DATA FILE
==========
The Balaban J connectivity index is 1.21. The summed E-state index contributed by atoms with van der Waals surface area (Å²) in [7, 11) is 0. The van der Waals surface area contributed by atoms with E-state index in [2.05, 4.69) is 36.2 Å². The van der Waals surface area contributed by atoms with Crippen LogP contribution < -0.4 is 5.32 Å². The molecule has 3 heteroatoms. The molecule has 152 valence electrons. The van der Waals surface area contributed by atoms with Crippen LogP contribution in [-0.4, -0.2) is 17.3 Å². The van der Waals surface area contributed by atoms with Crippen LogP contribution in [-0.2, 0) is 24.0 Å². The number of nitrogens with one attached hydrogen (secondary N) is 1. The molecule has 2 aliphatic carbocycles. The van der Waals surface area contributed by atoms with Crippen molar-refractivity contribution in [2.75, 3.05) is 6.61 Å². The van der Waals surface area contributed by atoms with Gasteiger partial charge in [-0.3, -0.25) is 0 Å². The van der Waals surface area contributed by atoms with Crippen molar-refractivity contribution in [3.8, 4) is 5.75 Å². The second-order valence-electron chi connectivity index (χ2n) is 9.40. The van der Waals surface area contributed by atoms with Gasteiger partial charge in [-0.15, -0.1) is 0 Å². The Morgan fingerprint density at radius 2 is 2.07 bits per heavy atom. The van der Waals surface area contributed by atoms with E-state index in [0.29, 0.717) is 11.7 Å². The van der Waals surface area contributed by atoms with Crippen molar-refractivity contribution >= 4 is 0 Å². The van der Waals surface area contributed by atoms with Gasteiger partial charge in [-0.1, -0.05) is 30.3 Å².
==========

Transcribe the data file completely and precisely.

The Balaban J connectivity index is 1.21. The summed E-state index contributed by atoms with van der Waals surface area (Å²) in [7, 11) is 0. The van der Waals surface area contributed by atoms with E-state index in [2.05, 4.69) is 36.2 Å². The van der Waals surface area contributed by atoms with Crippen LogP contribution < -0.4 is 5.32 Å². The molecule has 3 heteroatoms. The molecule has 152 valence electrons. The van der Waals surface area contributed by atoms with Crippen LogP contribution in [-0.4, -0.2) is 17.3 Å². The van der Waals surface area contributed by atoms with Crippen LogP contribution in [-0.2, 0) is 24.0 Å². The number of nitrogens with one attached hydrogen (secondary N) is 1. The molecule has 2 aliphatic carbocycles. The van der Waals surface area contributed by atoms with Crippen molar-refractivity contribution in [2.75, 3.05) is 6.61 Å². The van der Waals surface area contributed by atoms with Gasteiger partial charge in [-0.3, -0.25) is 0 Å². The van der Waals surface area contributed by atoms with Crippen molar-refractivity contribution in [3.8, 4) is 5.75 Å². The second-order valence-electron chi connectivity index (χ2n) is 9.40. The van der Waals surface area contributed by atoms with Gasteiger partial charge in [-0.15, -0.1) is 0 Å². The Morgan fingerprint density at radius 2 is 2.07 bits per heavy atom. The van der Waals surface area contributed by atoms with E-state index in [0.29, 0.717) is 11.7 Å². The van der Waals surface area contributed by atoms with Crippen molar-refractivity contribution >= 4 is 0 Å². The van der Waals surface area contributed by atoms with Gasteiger partial charge in [-0.1, -0.05) is 30.3 Å².